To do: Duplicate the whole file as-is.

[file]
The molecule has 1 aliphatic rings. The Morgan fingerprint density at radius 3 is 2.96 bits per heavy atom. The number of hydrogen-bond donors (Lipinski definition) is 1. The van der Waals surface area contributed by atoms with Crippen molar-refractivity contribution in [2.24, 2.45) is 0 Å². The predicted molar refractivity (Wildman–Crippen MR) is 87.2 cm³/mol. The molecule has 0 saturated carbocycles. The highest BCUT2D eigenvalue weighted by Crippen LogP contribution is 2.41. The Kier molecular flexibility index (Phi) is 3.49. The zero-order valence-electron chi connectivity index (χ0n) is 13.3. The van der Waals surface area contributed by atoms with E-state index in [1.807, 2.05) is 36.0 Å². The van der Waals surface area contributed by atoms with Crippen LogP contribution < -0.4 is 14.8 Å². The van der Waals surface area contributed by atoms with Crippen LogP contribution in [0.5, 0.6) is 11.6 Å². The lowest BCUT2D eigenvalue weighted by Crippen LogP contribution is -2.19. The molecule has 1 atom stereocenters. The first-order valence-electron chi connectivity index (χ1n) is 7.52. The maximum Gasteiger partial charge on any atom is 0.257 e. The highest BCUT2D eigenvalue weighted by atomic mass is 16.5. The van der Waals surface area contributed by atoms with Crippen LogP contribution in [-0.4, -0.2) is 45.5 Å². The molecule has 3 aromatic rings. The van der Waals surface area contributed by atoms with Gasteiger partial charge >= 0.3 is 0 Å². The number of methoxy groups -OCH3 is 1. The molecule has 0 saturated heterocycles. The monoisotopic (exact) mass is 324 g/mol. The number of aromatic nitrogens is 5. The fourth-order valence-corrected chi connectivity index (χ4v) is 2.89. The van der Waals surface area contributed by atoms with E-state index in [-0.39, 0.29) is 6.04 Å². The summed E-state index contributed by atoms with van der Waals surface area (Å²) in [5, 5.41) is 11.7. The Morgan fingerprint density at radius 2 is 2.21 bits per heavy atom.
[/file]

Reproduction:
The molecule has 1 aliphatic rings. The Morgan fingerprint density at radius 3 is 2.96 bits per heavy atom. The number of hydrogen-bond donors (Lipinski definition) is 1. The van der Waals surface area contributed by atoms with Crippen molar-refractivity contribution in [2.24, 2.45) is 0 Å². The predicted molar refractivity (Wildman–Crippen MR) is 87.2 cm³/mol. The molecule has 0 saturated carbocycles. The highest BCUT2D eigenvalue weighted by Crippen LogP contribution is 2.41. The Kier molecular flexibility index (Phi) is 3.49. The zero-order valence-electron chi connectivity index (χ0n) is 13.3. The van der Waals surface area contributed by atoms with E-state index in [1.807, 2.05) is 36.0 Å². The van der Waals surface area contributed by atoms with Crippen LogP contribution < -0.4 is 14.8 Å². The van der Waals surface area contributed by atoms with Crippen LogP contribution in [0.5, 0.6) is 11.6 Å². The lowest BCUT2D eigenvalue weighted by Crippen LogP contribution is -2.19. The molecule has 1 atom stereocenters. The first-order valence-electron chi connectivity index (χ1n) is 7.52. The maximum Gasteiger partial charge on any atom is 0.257 e. The highest BCUT2D eigenvalue weighted by atomic mass is 16.5. The van der Waals surface area contributed by atoms with Crippen LogP contribution in [-0.4, -0.2) is 45.5 Å². The molecule has 3 aromatic rings. The van der Waals surface area contributed by atoms with Gasteiger partial charge >= 0.3 is 0 Å². The number of methoxy groups -OCH3 is 1. The molecule has 0 saturated heterocycles. The monoisotopic (exact) mass is 324 g/mol. The number of aromatic nitrogens is 5. The fourth-order valence-corrected chi connectivity index (χ4v) is 2.89. The van der Waals surface area contributed by atoms with E-state index in [-0.39, 0.29) is 6.04 Å². The summed E-state index contributed by atoms with van der Waals surface area (Å²) in [5, 5.41) is 11.7. The Morgan fingerprint density at radius 2 is 2.21 bits per heavy atom.